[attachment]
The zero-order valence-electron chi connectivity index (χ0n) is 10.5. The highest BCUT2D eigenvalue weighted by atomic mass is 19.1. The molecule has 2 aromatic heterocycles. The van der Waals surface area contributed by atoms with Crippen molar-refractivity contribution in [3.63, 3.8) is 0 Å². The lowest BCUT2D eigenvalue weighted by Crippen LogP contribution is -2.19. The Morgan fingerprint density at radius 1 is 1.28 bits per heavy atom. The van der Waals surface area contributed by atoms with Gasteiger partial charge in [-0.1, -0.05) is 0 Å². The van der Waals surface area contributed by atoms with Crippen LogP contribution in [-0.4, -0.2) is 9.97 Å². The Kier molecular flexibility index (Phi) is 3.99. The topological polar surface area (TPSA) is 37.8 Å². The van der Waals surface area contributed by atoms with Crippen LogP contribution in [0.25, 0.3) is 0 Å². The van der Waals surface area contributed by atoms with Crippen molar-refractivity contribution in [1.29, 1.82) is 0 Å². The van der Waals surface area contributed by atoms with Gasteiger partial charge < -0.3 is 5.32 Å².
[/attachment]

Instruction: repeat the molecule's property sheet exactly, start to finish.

The zero-order valence-electron chi connectivity index (χ0n) is 10.5. The highest BCUT2D eigenvalue weighted by atomic mass is 19.1. The molecule has 2 aromatic heterocycles. The van der Waals surface area contributed by atoms with Crippen molar-refractivity contribution in [3.63, 3.8) is 0 Å². The lowest BCUT2D eigenvalue weighted by Crippen LogP contribution is -2.19. The Morgan fingerprint density at radius 1 is 1.28 bits per heavy atom. The van der Waals surface area contributed by atoms with Gasteiger partial charge in [-0.1, -0.05) is 0 Å². The van der Waals surface area contributed by atoms with Crippen LogP contribution in [-0.4, -0.2) is 9.97 Å². The Kier molecular flexibility index (Phi) is 3.99. The topological polar surface area (TPSA) is 37.8 Å². The van der Waals surface area contributed by atoms with Crippen LogP contribution in [0.25, 0.3) is 0 Å². The van der Waals surface area contributed by atoms with Crippen molar-refractivity contribution in [1.29, 1.82) is 0 Å². The van der Waals surface area contributed by atoms with Gasteiger partial charge < -0.3 is 5.32 Å².